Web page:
What is the best team structure for ERP implementations?


Implementing an ERP system is an extensive process that often impacts every department within an organization. Depending on the size of the company organization, deploying an ERP solution may require months of planning for a successful launch.

Without proper planning, ERP projects tend to fail. This process requires an effective team structure with carefully defined roles and responsibilities.

Increase the chance of a successful ERP implementation with this guide to the best team structure.


Categorize the Scale of the ERP Project

The structure of the implementation team depends on the scale of the project and the size of the company. Smaller companies rely on fewer tools and contain fewer departments compared to larger organizations.

Often organizations will engage with a specialized ERP implementation partner to help them with their ERP implementation. For larger projects these companies will provide a team of dedicated consultants to work on the project and they may include technical, functional and project management resources. These services may be provided by the professional services arm of the ERP vendor themselves or they may be provided by a system integrator such as the Big 4 – Deloitte, Ernst & Young (EY), KPMG, and PricewaterhouseCoopers (PwC).

Multinational organizations may need a steering committee to guide the project, along with multiple implementation divisions consisting of dozens of executives. A small business organization does not need a committee, nor does it need to fill the same roles. Keep these details in mind to develop an effective team structure.


Project Oversight Committee

An oversight committee or steering committee is used to oversee the overall implementation process. The committee consists of senior executives and decision-makers, such as CEOs, COOs, CFOs, and various VPs.

In some cases, a formal committee is not established. The typical responsibilities of the committee are simply handled by executives at the highest level in the company’s organizational chain.

For smaller businesses, these roles are filled by the business owner and upper management.

The decision-makers are not directly involved in the process. However, they should receive periodic updates from the project team and provide the support and resources needed to complete the implementation.


Project Owner or Project Champion

As with a committee, a project owner is not directly associated with the implementation of the ERP software. The project owner or project champion is the person responsible for ensuring that the team meets the goals of the company.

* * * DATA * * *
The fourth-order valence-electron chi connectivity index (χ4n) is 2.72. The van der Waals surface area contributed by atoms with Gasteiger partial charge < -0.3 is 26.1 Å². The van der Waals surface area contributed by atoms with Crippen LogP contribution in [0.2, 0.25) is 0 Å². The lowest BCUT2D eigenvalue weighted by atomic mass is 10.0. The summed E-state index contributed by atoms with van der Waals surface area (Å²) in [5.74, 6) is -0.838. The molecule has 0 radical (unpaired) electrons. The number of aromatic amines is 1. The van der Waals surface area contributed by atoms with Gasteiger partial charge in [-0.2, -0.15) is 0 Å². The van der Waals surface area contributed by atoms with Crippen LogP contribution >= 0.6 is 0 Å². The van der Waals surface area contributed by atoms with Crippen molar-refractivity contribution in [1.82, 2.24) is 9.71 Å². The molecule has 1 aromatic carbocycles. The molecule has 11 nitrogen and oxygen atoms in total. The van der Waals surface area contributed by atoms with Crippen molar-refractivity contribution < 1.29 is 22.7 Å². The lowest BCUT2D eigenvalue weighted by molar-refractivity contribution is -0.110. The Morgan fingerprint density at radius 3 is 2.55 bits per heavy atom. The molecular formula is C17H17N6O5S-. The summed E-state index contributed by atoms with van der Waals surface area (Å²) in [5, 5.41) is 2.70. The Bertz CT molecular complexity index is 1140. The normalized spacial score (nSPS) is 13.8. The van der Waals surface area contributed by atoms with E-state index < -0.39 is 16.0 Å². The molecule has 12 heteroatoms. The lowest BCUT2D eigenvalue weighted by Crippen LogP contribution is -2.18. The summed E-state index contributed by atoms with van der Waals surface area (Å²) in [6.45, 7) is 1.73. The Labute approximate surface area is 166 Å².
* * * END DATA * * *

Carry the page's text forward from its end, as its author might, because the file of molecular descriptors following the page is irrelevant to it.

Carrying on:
The project owner may also assist the implementation team to address any unforeseen issues or obstacles during the process. If the company establishes a committee, the project owner may also act as an intermediary between the core team and upper management.


Core Implementation Team

The core implementation team is the group responsible for planning and deploying the ERP software. This group works directly with individual departments and workers to ensure a smooth transition to the ERP system.

The core implementation team consists of the following roles:

  • Project manager
  • Functional team members
  • Technical team members
  • Other team members

Establishing multiple teams is often necessary when dealing with deployment across multiple sites. Multinational organizations and companies with multiple locations need teams at each site to deal with the implementation process hands-on.


Project Manager

The project manager is responsible for every stage of the implementation process so could be considered the head in the ERP implementation team. The manager works with the project owner or steering committee to define the goals and the scope of the project. Other key responsibilities of the project manager include:

  • Selecting members for the team
  • Delivering updates to the project owner
  • Comparing and selecting ERP vendors
  • Developing a project plan
  • Coordinating with team members

The manager keeps the project running on time and ensures that the process is meeting the goals outlined by the committee or project owner.

The Project Manager may be a full-time employee of the organization or they may be an employee of the implementation partner. Alternatively they may instead be an external contractor not connected to either the organization or the implementation partner.

If multiple teams are used, the responsibilities of the project manager may be divided between multiple project supervisors and/or team leaders. The team at each site should have its own supervisor while a single project manager oversees the entire project.

A project manager is not to be confused with a program manager. Whereas a Project Manager is concerned with an individual project, a Program Manager is concerned with a group of similar or related projects, while a Portfolio Manager is concerned with a group of projects related or not. So the hierarchy is Project to Program to Portfolio.


Functional Team Members

This may include department heads, supervisors, managers in each area of the organization, such as financing, human resources, and operations. These manager level members provide the big picture for their department and are most concerned with how the systems operates as a whole and how it aligns with their goals and strategies.

At another level we have functional team members who may be line level employees who are experts in a particular business processes, they know the details, and they have the store of knowledge of how things are actually done in the organization. These are the ones who use ERP software for normal business tasks and operations. During the project it is recommended to backfill and hire temporary staff to fulfil and cover for their normal duties so they can properly dedicate time to the project.

Functional team members assist with defining the needs of their own core areas. For example, a team member who represents the finance department should understand the daily, monthly and annual procedures of that department. They help ensure that the ERP software assists with those procedures.

Subject Matter Experts

In particular, functional team members include Subject Matter Experts (SMEs). In the context of ERP SMEs are those users who have expertise in a particular business process. If they are internal to the organization they will be experts in the “As Is” processes of that particular organization, while an External SME will have expertise in the industry best practices and and in the process capabilities of the new ERP system, they can help guide the organization to the “To Be” processes.